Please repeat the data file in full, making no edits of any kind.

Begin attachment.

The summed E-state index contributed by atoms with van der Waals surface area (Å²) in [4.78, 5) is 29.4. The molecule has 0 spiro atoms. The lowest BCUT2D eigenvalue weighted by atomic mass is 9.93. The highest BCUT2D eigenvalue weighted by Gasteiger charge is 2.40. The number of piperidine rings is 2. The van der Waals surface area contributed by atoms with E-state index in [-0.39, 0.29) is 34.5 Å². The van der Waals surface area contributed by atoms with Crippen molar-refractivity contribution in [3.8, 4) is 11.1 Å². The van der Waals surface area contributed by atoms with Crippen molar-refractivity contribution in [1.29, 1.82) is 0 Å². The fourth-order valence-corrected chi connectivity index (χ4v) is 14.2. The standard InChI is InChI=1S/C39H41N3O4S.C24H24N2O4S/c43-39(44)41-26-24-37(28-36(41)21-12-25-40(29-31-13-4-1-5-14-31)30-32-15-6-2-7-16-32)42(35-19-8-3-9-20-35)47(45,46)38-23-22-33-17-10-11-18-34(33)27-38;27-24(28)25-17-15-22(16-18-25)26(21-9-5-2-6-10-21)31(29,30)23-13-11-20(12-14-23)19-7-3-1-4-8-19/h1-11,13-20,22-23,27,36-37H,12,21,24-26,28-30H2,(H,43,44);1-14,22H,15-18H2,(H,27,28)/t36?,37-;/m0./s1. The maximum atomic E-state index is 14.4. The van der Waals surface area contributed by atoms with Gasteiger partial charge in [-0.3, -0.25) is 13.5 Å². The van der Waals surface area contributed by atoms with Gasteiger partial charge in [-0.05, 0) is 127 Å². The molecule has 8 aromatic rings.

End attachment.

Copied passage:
The summed E-state index contributed by atoms with van der Waals surface area (Å²) in [4.78, 5) is 29.4. The molecule has 0 spiro atoms. The lowest BCUT2D eigenvalue weighted by atomic mass is 9.93. The highest BCUT2D eigenvalue weighted by Gasteiger charge is 2.40. The number of piperidine rings is 2. The van der Waals surface area contributed by atoms with E-state index in [-0.39, 0.29) is 34.5 Å². The van der Waals surface area contributed by atoms with Crippen molar-refractivity contribution in [3.8, 4) is 11.1 Å². The van der Waals surface area contributed by atoms with Crippen molar-refractivity contribution in [1.29, 1.82) is 0 Å². The fourth-order valence-corrected chi connectivity index (χ4v) is 14.2. The standard InChI is InChI=1S/C39H41N3O4S.C24H24N2O4S/c43-39(44)41-26-24-37(28-36(41)21-12-25-40(29-31-13-4-1-5-14-31)30-32-15-6-2-7-16-32)42(35-19-8-3-9-20-35)47(45,46)38-23-22-33-17-10-11-18-34(33)27-38;27-24(28)25-17-15-22(16-18-25)26(21-9-5-2-6-10-21)31(29,30)23-13-11-20(12-14-23)19-7-3-1-4-8-19/h1-11,13-20,22-23,27,36-37H,12,21,24-26,28-30H2,(H,43,44);1-14,22H,15-18H2,(H,27,28)/t36?,37-;/m0./s1. The maximum atomic E-state index is 14.4. The van der Waals surface area contributed by atoms with Gasteiger partial charge in [-0.3, -0.25) is 13.5 Å². The van der Waals surface area contributed by atoms with Gasteiger partial charge in [-0.05, 0) is 127 Å². The molecule has 8 aromatic rings.